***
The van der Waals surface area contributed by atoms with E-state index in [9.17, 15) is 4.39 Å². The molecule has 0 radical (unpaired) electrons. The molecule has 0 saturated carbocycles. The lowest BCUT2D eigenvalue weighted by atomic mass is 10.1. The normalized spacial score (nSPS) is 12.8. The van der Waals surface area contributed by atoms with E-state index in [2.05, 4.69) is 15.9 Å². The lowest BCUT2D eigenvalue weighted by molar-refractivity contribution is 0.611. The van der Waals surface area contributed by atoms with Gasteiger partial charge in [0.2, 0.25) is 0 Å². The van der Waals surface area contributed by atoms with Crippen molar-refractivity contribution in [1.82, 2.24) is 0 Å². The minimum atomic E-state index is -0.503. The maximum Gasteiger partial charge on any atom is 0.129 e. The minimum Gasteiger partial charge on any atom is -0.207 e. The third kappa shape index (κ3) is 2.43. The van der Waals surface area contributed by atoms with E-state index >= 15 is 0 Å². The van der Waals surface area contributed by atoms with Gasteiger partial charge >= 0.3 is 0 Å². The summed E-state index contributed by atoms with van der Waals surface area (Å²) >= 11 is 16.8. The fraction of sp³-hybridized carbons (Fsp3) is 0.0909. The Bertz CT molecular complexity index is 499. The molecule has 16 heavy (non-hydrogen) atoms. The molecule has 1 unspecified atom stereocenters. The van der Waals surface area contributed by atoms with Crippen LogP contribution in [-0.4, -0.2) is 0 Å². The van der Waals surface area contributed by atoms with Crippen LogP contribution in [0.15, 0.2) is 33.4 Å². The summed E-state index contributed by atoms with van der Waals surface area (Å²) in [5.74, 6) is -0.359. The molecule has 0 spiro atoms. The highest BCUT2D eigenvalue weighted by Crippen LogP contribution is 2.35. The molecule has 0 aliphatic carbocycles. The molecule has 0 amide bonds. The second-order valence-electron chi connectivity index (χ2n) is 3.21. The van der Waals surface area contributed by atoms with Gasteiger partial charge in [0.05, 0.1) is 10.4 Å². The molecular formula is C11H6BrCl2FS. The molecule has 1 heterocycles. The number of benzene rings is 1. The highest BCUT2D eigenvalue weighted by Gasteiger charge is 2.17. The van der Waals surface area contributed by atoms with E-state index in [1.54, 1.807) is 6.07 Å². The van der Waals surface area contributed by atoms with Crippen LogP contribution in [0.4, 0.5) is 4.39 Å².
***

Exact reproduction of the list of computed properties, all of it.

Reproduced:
The van der Waals surface area contributed by atoms with E-state index in [9.17, 15) is 4.39 Å². The molecule has 0 radical (unpaired) electrons. The molecule has 0 saturated carbocycles. The lowest BCUT2D eigenvalue weighted by atomic mass is 10.1. The normalized spacial score (nSPS) is 12.8. The van der Waals surface area contributed by atoms with E-state index in [2.05, 4.69) is 15.9 Å². The lowest BCUT2D eigenvalue weighted by molar-refractivity contribution is 0.611. The van der Waals surface area contributed by atoms with Gasteiger partial charge in [0.2, 0.25) is 0 Å². The van der Waals surface area contributed by atoms with Crippen molar-refractivity contribution in [1.82, 2.24) is 0 Å². The minimum atomic E-state index is -0.503. The maximum Gasteiger partial charge on any atom is 0.129 e. The minimum Gasteiger partial charge on any atom is -0.207 e. The third kappa shape index (κ3) is 2.43. The van der Waals surface area contributed by atoms with E-state index >= 15 is 0 Å². The van der Waals surface area contributed by atoms with Gasteiger partial charge >= 0.3 is 0 Å². The summed E-state index contributed by atoms with van der Waals surface area (Å²) >= 11 is 16.8. The fraction of sp³-hybridized carbons (Fsp3) is 0.0909. The Bertz CT molecular complexity index is 499. The molecule has 16 heavy (non-hydrogen) atoms. The molecule has 1 unspecified atom stereocenters. The van der Waals surface area contributed by atoms with Crippen LogP contribution in [-0.4, -0.2) is 0 Å². The van der Waals surface area contributed by atoms with Crippen LogP contribution in [0.15, 0.2) is 33.4 Å². The summed E-state index contributed by atoms with van der Waals surface area (Å²) in [5.74, 6) is -0.359. The molecule has 0 spiro atoms. The highest BCUT2D eigenvalue weighted by Crippen LogP contribution is 2.35. The molecule has 0 aliphatic carbocycles. The molecule has 0 amide bonds. The second-order valence-electron chi connectivity index (χ2n) is 3.21. The van der Waals surface area contributed by atoms with Gasteiger partial charge in [0.05, 0.1) is 10.4 Å². The molecular formula is C11H6BrCl2FS. The molecule has 1 heterocycles. The number of benzene rings is 1. The highest BCUT2D eigenvalue weighted by Gasteiger charge is 2.17. The van der Waals surface area contributed by atoms with E-state index in [1.54, 1.807) is 6.07 Å². The van der Waals surface area contributed by atoms with Crippen LogP contribution in [0.4, 0.5) is 4.39 Å².